The addition of the diethylamine results in a substantial viscosity increase in the final complex but this increase in viscosity is quite manageable in the plant for manufacturing purposes. Usually, the viscosity of the complex is typically in the range of 200 to 400 cSt at 100° C.
Amine Treatment of Borated C20 -C24 Alkyl Catechol
A 100-g sample of product prepared according to Example 5 was dissolved in about 100 ml of toluene, and while stirring, was treated with 10.2 g of diethylamine over a period of about 10 minutes, allowing the temperature of the reaction to reach 52° C. After about 15 minutes, when the temperature started to decrease, the mixture was heated to 135° C. under vacuum (20-25 mm Hg) for 1.5 hours, to strip off unreacted amine and the solvent. A total of 98.3 g of product was isolated as an oil, which on standing solidified to a low melting solid, m.p. 35° C. Analysis for boron and nitrogen gave values of 1.20% and 1.09%, respectively. The product had a measured viscosity at 100° C. of 300 cSt. The product on exposure to atmospheric moisture for about 1 hour showed no signs of any hydrolysis and this remained true even after three months.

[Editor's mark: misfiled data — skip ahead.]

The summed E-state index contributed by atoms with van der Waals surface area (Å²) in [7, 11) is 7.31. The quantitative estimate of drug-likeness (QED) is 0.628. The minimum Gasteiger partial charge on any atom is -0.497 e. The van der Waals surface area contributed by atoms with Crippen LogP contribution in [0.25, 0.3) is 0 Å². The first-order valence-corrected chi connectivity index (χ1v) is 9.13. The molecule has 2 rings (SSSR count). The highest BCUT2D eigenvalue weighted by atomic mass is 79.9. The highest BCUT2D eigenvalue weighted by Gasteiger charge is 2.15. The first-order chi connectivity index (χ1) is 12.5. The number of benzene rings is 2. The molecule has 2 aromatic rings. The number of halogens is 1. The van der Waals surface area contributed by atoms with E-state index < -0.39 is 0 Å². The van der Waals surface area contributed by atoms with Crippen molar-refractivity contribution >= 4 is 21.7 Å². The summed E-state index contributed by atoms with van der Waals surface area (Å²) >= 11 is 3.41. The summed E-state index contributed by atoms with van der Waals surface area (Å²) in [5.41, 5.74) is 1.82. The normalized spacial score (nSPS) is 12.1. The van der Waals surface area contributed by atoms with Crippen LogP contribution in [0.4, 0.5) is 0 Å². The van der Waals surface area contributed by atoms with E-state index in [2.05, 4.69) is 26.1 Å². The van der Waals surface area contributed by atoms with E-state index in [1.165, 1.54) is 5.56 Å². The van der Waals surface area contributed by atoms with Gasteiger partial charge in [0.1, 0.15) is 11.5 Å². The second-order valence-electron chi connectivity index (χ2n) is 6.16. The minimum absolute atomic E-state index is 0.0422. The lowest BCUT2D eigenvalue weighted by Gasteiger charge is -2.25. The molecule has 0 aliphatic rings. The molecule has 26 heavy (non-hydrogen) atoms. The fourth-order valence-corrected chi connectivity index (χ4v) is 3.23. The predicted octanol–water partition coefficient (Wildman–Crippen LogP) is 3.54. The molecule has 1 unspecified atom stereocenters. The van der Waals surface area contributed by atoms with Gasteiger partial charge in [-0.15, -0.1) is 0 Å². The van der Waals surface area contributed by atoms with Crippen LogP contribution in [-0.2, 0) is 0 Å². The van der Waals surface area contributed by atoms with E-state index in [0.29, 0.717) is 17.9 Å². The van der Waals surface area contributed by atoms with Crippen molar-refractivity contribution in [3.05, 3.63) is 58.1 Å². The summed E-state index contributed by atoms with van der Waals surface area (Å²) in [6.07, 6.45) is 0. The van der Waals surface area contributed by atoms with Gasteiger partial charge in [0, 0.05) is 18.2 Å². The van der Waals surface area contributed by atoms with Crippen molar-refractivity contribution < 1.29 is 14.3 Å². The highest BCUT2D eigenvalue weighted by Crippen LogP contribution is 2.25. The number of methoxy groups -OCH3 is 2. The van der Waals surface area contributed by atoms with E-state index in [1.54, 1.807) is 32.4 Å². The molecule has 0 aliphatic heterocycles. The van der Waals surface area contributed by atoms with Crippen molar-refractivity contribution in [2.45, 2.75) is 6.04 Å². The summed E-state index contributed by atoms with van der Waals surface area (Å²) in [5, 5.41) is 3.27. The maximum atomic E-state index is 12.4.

A 30-gallon reactor equipped with a stirrer, condenser, and Dean-Stark trap, was charged with 44.05 pounds of C18 -C24 alkyl catechol prepared according to Example 1, 4.25 pounds boric acid, and 5.8 gallons Chevron 51 L solvent. The reaction mixture was heated while stirring at 150 rpm at reflux (100° C.-124° C.) for a total of 22 hours, collecting 3.08 pounds of water in the trap. The reaction mixture was cooled to room temperature, and while stirring, 5.03 pounds of diethylamine was incrementally added to the reaction mixture over a period of 4 hours, maintaining a temperature during addition below the boiling point of the amine (55° C.). When amine addition was completed, the reaction mixture was heated to 100° C. for 1 hour, and then stripped at 100° C. under vacuum (45-50 mm Hg) for 1 hour, and finally 135° C. for an additional hour. A total of 52.20 pounds of borated and diethylamine treated C18 -C24 alkyl catechol was formed. The product gave a total base number (TBN) of 45 mg KOH/g, and a sediment value of 0.08 vol %. Analysis for boron and nitrogen gave values of 1.15% and 1.20%, respectively. The product on exposure to atmospheric moisture for about 1 hour showed no signs of any hydrolysis and this remained true even after three months. This product was prepared using 3 moles of catechol per 2 moles of boron and the product is believed to have the structure shown in Formula V above.